Before that, I had to take care of a baby for my aunt. No, it wasn’t heavy – it was only two months old; but I minded it for ever such a time – till it could walk. It was a very nice little baby, not a very pretty one; but, if I touched it under the chin, it would laugh.
“Before I had the baby, I used to help mother, who was in the fur trade; and, if there was any slits in the fur, I’d sew them up. My mother learned me to needle-work and to knit when I was about five. I used to go to school, too; but I wasn’t there long.
I’ve forgot all about it now, it’s such a time ago; and mother took me away because the master whacked me, though the missus use’n’t to never touch me. I didn’t like him at all.
What do you think? he hit me three times, ever so hard, across the face with his cane, and made me go dancing down stairs; and when mother saw the marks on my cheek, she went to blow him up, but she couldn’t see him – he was afraid. That’s why I left school”.
Tough little birds have been crash landing in a west Highland village as they start their massive migration to South America.
But the confused Manx shearwater have been given a helping hand on their journey by two Anglia Ruskin University students.
Life Sciences students Martyna Syposz and Filipa Goncalves have been assisting local volunteers in rescuing Manx shearwaters and sending them on their way.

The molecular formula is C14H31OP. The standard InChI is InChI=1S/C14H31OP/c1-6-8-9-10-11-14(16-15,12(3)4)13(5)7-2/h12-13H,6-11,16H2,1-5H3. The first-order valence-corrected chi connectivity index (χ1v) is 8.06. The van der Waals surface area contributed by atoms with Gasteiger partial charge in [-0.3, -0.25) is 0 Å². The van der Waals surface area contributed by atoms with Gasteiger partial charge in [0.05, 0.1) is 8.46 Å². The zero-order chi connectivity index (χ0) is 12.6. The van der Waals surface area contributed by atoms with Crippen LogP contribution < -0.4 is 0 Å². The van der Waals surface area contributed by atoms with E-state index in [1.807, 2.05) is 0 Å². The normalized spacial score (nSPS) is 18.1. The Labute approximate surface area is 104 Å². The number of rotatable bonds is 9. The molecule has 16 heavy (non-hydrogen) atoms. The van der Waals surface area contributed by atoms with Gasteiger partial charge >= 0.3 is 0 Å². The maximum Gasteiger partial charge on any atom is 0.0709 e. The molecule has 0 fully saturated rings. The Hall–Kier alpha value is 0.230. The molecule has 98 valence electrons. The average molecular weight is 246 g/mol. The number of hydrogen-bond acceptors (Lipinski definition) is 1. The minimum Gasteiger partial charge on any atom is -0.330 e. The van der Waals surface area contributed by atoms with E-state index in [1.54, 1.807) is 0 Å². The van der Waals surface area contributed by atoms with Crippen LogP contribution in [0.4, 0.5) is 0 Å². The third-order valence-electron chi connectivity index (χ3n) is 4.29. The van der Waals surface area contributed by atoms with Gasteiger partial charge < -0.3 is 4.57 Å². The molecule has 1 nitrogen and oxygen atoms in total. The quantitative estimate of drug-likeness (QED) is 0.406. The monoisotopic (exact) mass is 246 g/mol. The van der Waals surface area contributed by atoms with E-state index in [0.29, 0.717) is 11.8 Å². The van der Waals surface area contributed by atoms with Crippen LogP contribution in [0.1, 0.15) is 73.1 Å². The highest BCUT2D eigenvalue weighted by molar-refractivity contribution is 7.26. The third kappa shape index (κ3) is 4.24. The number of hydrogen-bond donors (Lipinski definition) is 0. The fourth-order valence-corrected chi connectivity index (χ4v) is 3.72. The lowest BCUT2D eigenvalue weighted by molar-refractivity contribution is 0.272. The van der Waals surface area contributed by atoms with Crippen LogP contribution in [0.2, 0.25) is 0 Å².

Mallaig, a small port on the west coast of Scotland, is just 18 miles from the island of Rum, which hosts the second largest colony of Manx shearwaters in the world.
The birds migrate thousands of miles from Rum to South America each autumn, but some disorientated juveniles don’t make it any further than the mainland.
One theory is that young birds are blown in the direction of Mallaig due to their inexperience in the air, and are then confused by light pollution. The seabirds start to circuit above the buildings, become fatigued and eventually crash.
Martyna said: “Due to their physiology, unlike most other species of birds Manx shearwaters are not able to take off very easily from a flat surface.
“They have long wings and because their legs are positioned towards the back of their body, they also find walking difficult. That’s why volunteers are needed to rescue them.”
Fellow student Filipa said: “We searched for them every night, caught them and kept them safe until we could release them.
“The final stage was done early in the morning.
We released the birds from the Caledonian MacBrayne ferry, which is a good high spot to help them fly and also avoid predation by gulls, and wished them a safe journey to the South Atlantic.”